Amid economic and political pressures, markets looking for a positive push
This week saw more high volatility, a 300-point drop in the Dow Jones for a single day and the first positive week for the euro since the beginning of December.
Earnings season also saw its most active week with companies across all industries divulging data on their performance in the end of 2014. The most notable developments came from Google who missed estimates and worried some investors and traders, despite their ever present plans for diversification (internet in space being one of them).
Alibaba also had their first misstep by reporting lower earnings than most analysts predicted. With more time living as a public company and respectively in the spotlight of different analysts – probing and picking its past, present and future – this was always a possibility. Still, the long-term prospects look bright given the overall potential of online retail in Asia.
The euro finally caught a break after the downward spiral continued dragging it to 1.12 against the dollar. Traders are looking for signs if this is the bottom, or if it’s just a retracement (you can check out our video tutorial on trading retracements here), before continuing with the trend that started at around 1.40.
Additional pressure for the common currency has resurfaced with the most recent flare-up of the conflict in eastern Ukraine. Although the immediate impact is small (not so for the rouble which today climbed over 70 against the dollar) and dwarfed by the announcement of the ECB’s very own quantitative easing, it does however change the outlook of how relations will move forward.. or backwards with Russia.
Part of this geopolitical chess game are the conflicting signals from the new government in Greece on their personal relationship with Russia, fuelling more talk of a possible exit from the eurozone. This and the expected meetings that aim to restore a cease-fire in the Donbass region could affect the euro next week.
Next week’s key economic events will start again on Sunday, 1.2.15, when Chinese inflation data will set the tone for next day’s trading, with markets expecting more information on how the second largest economy is cooling off.
Monday 2.2.15 – Inflation data from Britain and the U.S. will follow in the afternoon, providing a glimpse into what is happening there and setting up the important announcements in Wednesday and Thursday. Earnings season also continues, albeit with a smaller number of prominent companies – Exxon being the major one in the first day of the week.
Tuesday 3.2.15 – The action kicks-off with early morning announcements from Australia about their trade balance and cash rate (at 12:30am and 3:30am GMT respectively). During the day several companies will be issuing their reports, most notably BP and Walt Disney.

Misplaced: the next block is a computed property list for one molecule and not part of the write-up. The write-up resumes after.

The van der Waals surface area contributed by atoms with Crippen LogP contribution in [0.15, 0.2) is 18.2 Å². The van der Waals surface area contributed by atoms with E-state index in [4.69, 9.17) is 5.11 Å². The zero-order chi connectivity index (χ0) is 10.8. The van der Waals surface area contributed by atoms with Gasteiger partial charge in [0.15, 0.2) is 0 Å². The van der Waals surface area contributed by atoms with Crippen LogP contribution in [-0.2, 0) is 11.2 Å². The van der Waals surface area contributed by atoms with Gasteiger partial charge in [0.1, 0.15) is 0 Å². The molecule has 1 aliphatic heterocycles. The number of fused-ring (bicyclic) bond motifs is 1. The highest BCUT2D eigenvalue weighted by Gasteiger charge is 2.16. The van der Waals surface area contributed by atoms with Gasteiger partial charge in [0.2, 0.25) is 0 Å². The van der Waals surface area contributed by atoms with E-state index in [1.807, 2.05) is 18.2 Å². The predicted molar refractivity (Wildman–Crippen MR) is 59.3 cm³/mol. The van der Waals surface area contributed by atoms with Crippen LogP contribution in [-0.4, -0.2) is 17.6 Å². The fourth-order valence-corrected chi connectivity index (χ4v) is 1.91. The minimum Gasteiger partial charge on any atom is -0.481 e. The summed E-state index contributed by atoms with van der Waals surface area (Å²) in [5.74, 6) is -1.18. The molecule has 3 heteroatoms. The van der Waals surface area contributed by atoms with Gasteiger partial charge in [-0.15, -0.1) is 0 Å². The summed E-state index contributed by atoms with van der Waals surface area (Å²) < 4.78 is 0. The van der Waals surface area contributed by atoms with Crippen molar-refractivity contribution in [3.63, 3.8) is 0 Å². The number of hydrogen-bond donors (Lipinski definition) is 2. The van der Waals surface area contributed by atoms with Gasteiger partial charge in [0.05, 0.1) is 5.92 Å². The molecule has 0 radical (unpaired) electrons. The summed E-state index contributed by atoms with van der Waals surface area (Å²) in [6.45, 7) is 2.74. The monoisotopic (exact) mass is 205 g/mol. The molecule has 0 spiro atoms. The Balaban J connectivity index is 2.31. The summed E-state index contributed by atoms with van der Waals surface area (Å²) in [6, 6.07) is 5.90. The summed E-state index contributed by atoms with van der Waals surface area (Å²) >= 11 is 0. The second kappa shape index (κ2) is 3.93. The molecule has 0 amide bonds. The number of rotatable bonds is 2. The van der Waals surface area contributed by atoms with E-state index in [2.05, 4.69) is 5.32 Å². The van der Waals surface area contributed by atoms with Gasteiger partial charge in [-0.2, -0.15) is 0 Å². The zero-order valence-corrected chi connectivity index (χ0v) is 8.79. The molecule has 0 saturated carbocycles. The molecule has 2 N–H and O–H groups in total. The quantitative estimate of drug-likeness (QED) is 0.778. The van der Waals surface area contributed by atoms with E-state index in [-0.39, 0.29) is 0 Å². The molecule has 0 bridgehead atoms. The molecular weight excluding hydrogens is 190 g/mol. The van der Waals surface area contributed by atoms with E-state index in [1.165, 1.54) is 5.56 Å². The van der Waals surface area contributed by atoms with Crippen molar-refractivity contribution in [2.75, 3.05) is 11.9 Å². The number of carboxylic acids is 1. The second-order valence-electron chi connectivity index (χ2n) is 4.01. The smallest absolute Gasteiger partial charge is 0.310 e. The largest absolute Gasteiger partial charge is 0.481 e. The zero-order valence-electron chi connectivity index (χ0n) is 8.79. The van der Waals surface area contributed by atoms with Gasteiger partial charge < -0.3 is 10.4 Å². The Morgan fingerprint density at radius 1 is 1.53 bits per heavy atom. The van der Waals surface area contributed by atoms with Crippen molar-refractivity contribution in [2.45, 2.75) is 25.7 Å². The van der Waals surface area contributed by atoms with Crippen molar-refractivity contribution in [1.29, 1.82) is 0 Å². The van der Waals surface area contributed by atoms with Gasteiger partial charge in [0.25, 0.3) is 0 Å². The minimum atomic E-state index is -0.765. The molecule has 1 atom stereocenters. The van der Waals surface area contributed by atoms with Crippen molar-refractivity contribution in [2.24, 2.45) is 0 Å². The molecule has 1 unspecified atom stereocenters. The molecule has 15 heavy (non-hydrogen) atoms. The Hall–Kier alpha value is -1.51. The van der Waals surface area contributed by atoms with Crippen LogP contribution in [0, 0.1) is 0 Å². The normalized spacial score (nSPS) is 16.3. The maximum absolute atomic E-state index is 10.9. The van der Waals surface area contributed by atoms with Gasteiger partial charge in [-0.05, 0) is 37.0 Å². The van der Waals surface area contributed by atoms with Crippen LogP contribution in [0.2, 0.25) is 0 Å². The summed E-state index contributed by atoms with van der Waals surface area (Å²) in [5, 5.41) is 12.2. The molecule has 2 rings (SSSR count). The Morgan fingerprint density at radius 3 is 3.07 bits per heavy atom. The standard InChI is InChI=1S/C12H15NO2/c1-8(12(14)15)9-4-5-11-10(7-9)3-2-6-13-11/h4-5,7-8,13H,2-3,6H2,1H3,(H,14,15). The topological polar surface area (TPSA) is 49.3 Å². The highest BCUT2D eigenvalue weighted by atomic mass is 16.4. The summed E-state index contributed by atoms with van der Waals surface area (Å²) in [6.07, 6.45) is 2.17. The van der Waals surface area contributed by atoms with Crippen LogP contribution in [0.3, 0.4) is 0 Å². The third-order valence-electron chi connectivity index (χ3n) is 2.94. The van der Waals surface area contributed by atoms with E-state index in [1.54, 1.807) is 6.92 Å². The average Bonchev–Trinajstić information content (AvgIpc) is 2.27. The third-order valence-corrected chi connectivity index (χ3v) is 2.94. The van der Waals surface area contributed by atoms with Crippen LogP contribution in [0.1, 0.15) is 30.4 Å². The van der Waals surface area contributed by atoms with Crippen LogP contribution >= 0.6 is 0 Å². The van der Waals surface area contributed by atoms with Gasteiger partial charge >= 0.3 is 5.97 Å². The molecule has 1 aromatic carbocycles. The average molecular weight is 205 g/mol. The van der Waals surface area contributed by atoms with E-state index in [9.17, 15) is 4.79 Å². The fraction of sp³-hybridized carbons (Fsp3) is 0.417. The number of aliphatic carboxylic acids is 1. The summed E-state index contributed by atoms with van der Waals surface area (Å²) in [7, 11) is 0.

The NZD will also come into the spotlight at 9:45pm when the chairman of their central bank will hold a press conference.
Wednesday 4.2.15 – The U.S. dollar will likely be the most discussed currency then, as numbers for the non-farm employment change and inflation will be released. GM and Merck will be the two major companies with earnings statements then.
Thursday 5.2.15 – The bank rate in Britain will be the focus of traders on Thursday come 12:00pm, followed closely by trade balance data for Canada and the U.S., although their impact might be lower, given that on Friday potentially more important data will be given.
Friday 6.2.15 – A dynamic last day of the week will see employment data again from Canada and the U.S. Market participants will be eager to learn if the American economy is indeed in recovery mode, giving something to cheer about while GDP growth in Europe and Asia weakens. It’s also an official holiday in New Zealand, so lower volume and movements are possible for the NZD/USD cross.
Our picks for weekend reading, adding more perspective to what happened over the last five days:
How much money did Alibaba CEO Jack Ma lose recently? (Bloomberg Business)
The euro is getting hits from left, right and center and the Economist have an interesting view on how the Greek elections have and will impact it. (Economist – registration required)
The Super Bowl is on late Sunday night (if you’re closer to GMT) and we were certain that someone made a connection with stock market performance and its winners. Although the “Super Bowl” indicator doesn’t “predict” in itself – it’s an excellent example of random correlations – it does have an impressive hit rate. (Wall Street Journal)
With volatility remaining high and possibly here to stay for some time, we revisit our article with tips on how to trade in such conditions. (Trading 212)
Jobs data will be in spotlight next week and we came across this warning about an abstract threat for jobs, but a threat none the less. (CNBC)